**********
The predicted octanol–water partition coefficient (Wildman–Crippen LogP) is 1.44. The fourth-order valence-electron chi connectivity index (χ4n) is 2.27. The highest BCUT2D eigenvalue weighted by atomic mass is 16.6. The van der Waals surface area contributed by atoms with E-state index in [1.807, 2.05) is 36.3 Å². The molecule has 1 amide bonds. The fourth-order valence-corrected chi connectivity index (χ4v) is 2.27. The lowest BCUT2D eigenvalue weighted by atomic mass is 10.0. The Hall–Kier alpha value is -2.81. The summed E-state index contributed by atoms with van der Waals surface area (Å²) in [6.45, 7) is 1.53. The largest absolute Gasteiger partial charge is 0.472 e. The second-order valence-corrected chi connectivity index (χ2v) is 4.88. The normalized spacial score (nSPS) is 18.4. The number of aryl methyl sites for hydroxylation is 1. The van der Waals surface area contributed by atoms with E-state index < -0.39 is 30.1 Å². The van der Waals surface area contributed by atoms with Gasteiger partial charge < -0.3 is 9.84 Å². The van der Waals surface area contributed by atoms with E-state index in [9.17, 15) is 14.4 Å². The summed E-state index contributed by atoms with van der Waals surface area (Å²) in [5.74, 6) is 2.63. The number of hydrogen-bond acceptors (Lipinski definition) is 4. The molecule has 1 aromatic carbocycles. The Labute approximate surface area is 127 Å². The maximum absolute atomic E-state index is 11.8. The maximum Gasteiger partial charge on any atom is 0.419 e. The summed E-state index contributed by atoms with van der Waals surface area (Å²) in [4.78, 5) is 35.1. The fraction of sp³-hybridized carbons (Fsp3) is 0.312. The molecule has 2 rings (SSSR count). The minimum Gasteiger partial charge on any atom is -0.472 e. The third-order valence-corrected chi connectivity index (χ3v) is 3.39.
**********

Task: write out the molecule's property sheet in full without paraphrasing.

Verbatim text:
The predicted octanol–water partition coefficient (Wildman–Crippen LogP) is 1.44. The fourth-order valence-electron chi connectivity index (χ4n) is 2.27. The highest BCUT2D eigenvalue weighted by atomic mass is 16.6. The van der Waals surface area contributed by atoms with E-state index in [1.807, 2.05) is 36.3 Å². The molecule has 1 amide bonds. The fourth-order valence-corrected chi connectivity index (χ4v) is 2.27. The lowest BCUT2D eigenvalue weighted by atomic mass is 10.0. The Hall–Kier alpha value is -2.81. The summed E-state index contributed by atoms with van der Waals surface area (Å²) in [6.45, 7) is 1.53. The largest absolute Gasteiger partial charge is 0.472 e. The second-order valence-corrected chi connectivity index (χ2v) is 4.88. The normalized spacial score (nSPS) is 18.4. The number of aryl methyl sites for hydroxylation is 1. The van der Waals surface area contributed by atoms with E-state index < -0.39 is 30.1 Å². The van der Waals surface area contributed by atoms with Gasteiger partial charge < -0.3 is 9.84 Å². The van der Waals surface area contributed by atoms with E-state index in [9.17, 15) is 14.4 Å². The summed E-state index contributed by atoms with van der Waals surface area (Å²) in [5.74, 6) is 2.63. The number of hydrogen-bond acceptors (Lipinski definition) is 4. The molecule has 1 aromatic carbocycles. The Labute approximate surface area is 127 Å². The maximum absolute atomic E-state index is 11.8. The maximum Gasteiger partial charge on any atom is 0.419 e. The summed E-state index contributed by atoms with van der Waals surface area (Å²) in [4.78, 5) is 35.1. The fraction of sp³-hybridized carbons (Fsp3) is 0.312. The molecule has 2 rings (SSSR count). The minimum Gasteiger partial charge on any atom is -0.472 e. The third-order valence-corrected chi connectivity index (χ3v) is 3.39.